Hellbound Year End 2016: Laura Wiebe

Hellbound’s End of Year Wrap Up: Part 9

Well, hell’s bells – 2016 was a hellride of a year, wasn’t it?! As the New Year comes creeping in with trepidation, the individual members of Team Hellbound take a look back at our favourites of the year, give our personal thoughts on the state of heavy metal in 2016, and take a look forward at what’s to come.

As always, we here at Hellbound thank you all for your continued readership, and we wish you a very headbanging Christmas and a Happy New Year.

Happy Holidays from Hellbound!

— Kyle Harcott


Best Metal Albums of 2016:

  1. SubRosa – For This We Fought the Battle of Ages (Profound Lore)

For This We Fought the Battle feels like the truest expression of where we find ourselves in 2016 that I could possibly imagine hearing, despite its 1921 inspiration (Yevgeny Zamyatin’s dystopian novel We). As an added bonus, “Troubled Cells,” besides its LGBTQI outreach message, draws from the wonderful Ursula K. Le Guin (“The Ones Who Walk away from Omelas”).  (noisey.vice.com/en_us/article/subrosa-interview-mormon-lgbtqi)


  1. Ihsahn – Arktis (Candlelight)

So heavy metal, so intricate, so many good riffs… Arktis captures many of metal’s best musical qualities and fuses them into one set of complex, engaging and inspiring songs. Plus Einar Solberg lends his heavenly voice to the track “Celestial Violence.”


  1. Devin Townsend Project – Transcendence (New Damage)

I’d almost rank Transcendence this high for the track “Offer Your Light” alone, but the entire album is classic Townsend, supported by most of his usual talented collaborators. This is the Devin Townsend Project’s most exciting release since Addicted.


  1. Cult of Luna & Julie Christmas – Mariner (Indie Recordings)

There was something missing from Cult of Luna’s sound, at least to my ears. Turns out it was Julie Christmas. Her voice draws you in until what Cult of Luna is trying to accomplish somehow makes more sense. And Mariner is about exploring the cosmos.


  1. Harakiri for the Sky – III: Trauma (Art of Propaganda)

This two-man project from Austria has been releasing albums since 2012 but this was the first to catch my notice. The harshness, melody and atmosphere combined on III: Trauma unfold in a near-perfect if uneasy state of balance. I found myself going back to this record again and again even if I couldn’t always pin down why.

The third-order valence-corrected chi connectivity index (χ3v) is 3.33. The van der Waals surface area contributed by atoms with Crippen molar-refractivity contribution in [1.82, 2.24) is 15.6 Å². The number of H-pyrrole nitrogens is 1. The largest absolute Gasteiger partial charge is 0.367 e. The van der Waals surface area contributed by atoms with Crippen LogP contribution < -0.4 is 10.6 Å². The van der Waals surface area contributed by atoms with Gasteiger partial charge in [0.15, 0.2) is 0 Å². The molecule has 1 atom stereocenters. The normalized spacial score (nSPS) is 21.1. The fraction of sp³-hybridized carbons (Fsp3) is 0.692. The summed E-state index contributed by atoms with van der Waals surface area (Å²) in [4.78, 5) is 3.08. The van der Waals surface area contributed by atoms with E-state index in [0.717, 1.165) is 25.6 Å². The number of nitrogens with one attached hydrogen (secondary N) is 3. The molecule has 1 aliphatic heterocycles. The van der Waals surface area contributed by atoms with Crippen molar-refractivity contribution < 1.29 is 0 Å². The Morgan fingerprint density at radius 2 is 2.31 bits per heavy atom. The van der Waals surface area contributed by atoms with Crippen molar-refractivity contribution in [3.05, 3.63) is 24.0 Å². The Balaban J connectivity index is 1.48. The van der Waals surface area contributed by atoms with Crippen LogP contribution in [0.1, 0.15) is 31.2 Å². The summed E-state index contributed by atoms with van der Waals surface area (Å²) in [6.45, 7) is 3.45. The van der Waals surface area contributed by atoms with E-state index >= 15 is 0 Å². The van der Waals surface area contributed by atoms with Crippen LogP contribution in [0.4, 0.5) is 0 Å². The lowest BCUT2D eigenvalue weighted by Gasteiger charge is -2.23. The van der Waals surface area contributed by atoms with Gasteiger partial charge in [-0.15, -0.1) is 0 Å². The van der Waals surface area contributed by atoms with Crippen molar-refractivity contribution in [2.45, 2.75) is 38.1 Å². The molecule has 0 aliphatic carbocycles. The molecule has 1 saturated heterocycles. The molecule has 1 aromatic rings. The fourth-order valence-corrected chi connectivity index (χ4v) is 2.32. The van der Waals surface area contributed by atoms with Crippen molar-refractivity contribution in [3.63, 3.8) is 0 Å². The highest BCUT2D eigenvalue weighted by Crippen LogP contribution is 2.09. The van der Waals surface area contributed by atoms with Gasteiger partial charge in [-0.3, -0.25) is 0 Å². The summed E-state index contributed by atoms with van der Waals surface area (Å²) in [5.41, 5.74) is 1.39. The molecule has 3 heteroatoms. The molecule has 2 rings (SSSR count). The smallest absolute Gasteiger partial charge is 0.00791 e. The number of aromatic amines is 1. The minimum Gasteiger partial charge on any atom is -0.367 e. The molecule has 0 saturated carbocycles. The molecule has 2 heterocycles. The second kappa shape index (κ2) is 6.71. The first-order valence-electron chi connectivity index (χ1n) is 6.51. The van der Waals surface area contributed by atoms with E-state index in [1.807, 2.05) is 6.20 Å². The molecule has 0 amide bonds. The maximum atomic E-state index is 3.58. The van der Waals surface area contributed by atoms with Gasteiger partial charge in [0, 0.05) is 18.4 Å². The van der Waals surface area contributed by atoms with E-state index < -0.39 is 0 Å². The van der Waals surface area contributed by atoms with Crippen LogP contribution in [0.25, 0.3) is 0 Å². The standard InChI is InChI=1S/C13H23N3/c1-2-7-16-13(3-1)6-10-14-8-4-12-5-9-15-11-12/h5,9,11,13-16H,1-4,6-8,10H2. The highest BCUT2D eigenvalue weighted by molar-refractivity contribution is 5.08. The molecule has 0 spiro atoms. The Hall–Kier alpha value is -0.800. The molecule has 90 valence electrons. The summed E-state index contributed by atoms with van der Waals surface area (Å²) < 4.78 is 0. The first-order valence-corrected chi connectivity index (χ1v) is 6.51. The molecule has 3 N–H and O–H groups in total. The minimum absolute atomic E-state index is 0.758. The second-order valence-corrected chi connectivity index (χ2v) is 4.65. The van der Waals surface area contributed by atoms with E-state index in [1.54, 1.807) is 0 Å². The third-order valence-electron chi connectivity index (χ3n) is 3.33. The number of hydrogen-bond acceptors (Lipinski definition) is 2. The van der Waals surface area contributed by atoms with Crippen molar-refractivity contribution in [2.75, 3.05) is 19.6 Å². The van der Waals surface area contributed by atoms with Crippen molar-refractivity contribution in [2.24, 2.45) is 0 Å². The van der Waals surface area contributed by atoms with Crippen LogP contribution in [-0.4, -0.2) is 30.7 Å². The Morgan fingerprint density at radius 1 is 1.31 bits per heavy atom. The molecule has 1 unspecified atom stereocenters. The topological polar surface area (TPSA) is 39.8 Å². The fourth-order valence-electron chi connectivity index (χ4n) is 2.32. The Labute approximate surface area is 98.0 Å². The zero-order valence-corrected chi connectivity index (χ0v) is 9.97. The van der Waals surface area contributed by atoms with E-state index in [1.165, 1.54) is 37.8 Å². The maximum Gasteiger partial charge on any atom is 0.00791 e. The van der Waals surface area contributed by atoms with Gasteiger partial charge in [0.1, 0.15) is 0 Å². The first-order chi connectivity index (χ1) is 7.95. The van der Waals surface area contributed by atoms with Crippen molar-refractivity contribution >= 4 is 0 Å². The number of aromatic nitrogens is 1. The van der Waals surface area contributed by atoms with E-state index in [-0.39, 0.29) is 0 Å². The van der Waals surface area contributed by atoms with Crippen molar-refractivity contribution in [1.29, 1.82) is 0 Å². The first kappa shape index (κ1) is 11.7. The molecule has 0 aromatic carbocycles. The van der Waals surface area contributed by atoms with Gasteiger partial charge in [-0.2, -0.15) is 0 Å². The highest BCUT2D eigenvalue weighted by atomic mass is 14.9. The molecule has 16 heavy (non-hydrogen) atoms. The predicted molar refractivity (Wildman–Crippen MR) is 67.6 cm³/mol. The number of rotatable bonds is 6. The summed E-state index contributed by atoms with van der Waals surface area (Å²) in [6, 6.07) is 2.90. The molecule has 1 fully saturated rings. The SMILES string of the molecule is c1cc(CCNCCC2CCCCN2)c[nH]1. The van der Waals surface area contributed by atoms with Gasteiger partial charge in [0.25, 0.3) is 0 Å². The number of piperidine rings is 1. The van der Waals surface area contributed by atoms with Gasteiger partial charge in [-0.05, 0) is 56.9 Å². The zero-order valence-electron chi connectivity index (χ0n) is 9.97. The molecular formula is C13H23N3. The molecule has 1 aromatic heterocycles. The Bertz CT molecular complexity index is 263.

1. In the Woods… – Pure (Debemur Morti)

Pure is like In the Woods… fused with Ewigkeit and comfortingly haunted by their relation to Green Carnation. An excellent combination.


  1. Anciients – Voice of the Void (Season of Mist)

The perfect soundtrack for when you feel like indulging in hard rock nostalgia and death metal fury, all in one album.


  1. Omnium Gatherum – Grey Heavens (Century Media)

Catchy death metal that isn’t afraid to show some keyboard love.


  1. Insomnium – Winter’s Gate (Century Media)

Insomnium’s melodic death metal takes on a more progressive tinge with this extended concept album.


  1. Evergrey – The Storm Within (AFM)

Listening to The Storm Within, I really regret not catching the album listening party at ProgPower USA. Anguish you can sing along to…


Favourite Album-Cover Art of 2016:

Opeth – Sorceress (Nuclear Blast) album cover by Travis Smith

I can’t resist the bright colours and the contrast of the lovely and the gruesome. I also find Mikael Akerfeldt’s explanation of it entertaining – see “Seven Facts About the Making of Opeth’s New Album ‘Sorceress’” by Christa Titus: (http://www.billboard.com/articles/columns/rock/7502808/opeth-sorceress-new-album).


Best gigs I attended in 2016:

It’s a tie. (I can’t help it.)


Green Carnation at ProgPower USA in Atlanta, Georgia, 10 September 2016

Green Carnation at ProgPower 2016